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Journal of Regulatory Economics

, Volume 44, Issue 1, pp 53–79 | Cite as

Who should bear the administrative costs of an emissions tax?

  • John K. StranlundEmail author
  • Carlos A. Chávez
Original Article
  • 362 Downloads

Abstract

All environmental policies involve costs of implementation and management that are distinct from pollution sources’ abatement costs. In practice, regulators and sources usually share these administrative costs. We examine theoretically an optimal policy consisting of an emissions tax and the distribution of administrative costs between the government and regulated sources of pollution. Our focus is on the optimal distribution of administrative costs between polluters and the government and the optimal level of the emissions tax in relation to marginal pollution damage. We demonstrate how the policy variables affect aggregate equilibrium administrative costs and show that these effects are generally indeterminate, as is the effect of the distribution of administrative costs on aggregate emissions. Consequently, the optimal sharing of administrative costs and whether the optimal emissions tax is higher or lower than marginal damage depend on specific contexts.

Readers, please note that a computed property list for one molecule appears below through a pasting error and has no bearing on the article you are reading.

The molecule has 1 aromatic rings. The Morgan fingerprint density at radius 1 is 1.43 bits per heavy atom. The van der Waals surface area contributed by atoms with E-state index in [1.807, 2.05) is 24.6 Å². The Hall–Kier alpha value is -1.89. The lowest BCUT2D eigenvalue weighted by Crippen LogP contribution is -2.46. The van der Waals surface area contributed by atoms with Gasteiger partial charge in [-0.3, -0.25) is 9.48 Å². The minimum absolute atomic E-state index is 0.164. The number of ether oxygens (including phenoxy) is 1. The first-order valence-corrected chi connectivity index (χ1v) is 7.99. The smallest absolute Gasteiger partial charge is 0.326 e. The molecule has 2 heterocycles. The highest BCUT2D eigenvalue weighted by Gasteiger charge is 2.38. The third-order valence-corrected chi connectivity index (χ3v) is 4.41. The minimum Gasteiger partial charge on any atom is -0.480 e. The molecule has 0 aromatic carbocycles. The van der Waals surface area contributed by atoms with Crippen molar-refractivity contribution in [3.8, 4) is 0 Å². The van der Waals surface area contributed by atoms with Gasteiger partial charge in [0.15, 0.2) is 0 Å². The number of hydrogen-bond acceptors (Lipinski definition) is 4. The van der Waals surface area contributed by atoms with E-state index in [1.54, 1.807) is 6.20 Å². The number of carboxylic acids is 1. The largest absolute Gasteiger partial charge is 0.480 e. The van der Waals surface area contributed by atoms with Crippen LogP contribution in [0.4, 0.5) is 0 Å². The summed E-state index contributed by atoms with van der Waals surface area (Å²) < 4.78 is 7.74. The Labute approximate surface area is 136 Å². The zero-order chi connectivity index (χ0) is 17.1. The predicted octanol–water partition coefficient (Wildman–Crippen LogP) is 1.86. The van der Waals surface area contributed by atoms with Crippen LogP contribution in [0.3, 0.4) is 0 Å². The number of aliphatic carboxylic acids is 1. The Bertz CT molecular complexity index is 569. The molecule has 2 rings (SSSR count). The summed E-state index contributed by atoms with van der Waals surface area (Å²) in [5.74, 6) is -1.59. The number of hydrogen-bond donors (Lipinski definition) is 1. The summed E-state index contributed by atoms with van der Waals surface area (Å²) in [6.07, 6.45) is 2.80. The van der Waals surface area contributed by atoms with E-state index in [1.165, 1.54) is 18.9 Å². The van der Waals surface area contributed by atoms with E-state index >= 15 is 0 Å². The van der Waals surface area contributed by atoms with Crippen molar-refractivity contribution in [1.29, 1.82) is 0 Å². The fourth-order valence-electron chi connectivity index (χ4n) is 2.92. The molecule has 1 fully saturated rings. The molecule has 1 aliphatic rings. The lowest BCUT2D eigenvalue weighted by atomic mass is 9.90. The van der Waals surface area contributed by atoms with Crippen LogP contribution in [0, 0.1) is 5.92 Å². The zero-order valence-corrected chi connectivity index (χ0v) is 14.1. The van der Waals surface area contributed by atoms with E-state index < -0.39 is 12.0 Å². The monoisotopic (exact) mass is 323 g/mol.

Keywords

Emission taxes Pigouvian taxes Administrative costs  Pollution control 

JEL Classification

L51 Q58 

Notes

Acknowledgments

This research has been supported by a grant from Conicyt-Chile, under project Fondecyt No. 1110073, and Fondecyt International Cooperation. Additional funding for this research was provided by the Cooperative State Research Extension, Education Service, U. S. Department of Agriculture, Massachusetts Agricultural Experiment Station under Project No. MAS00965. We would like to thank an anonymous referee of this journal for their helpful comments and suggestions.

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Copyright information

© Springer Science+Business Media New York 2013

Authors and Affiliations

  1. 1.Department of Resource EconomicsUniversity of Massachusetts-AmherstAmherstUSA
  2. 2.Departamento de Economía, Research Nucleus on Environmental and Natural Resource Economics, and Interdisciplinary Center for Aquaculture Research (INCAR)Universidad de ConcepciónConcepción, Biobío RegionChile

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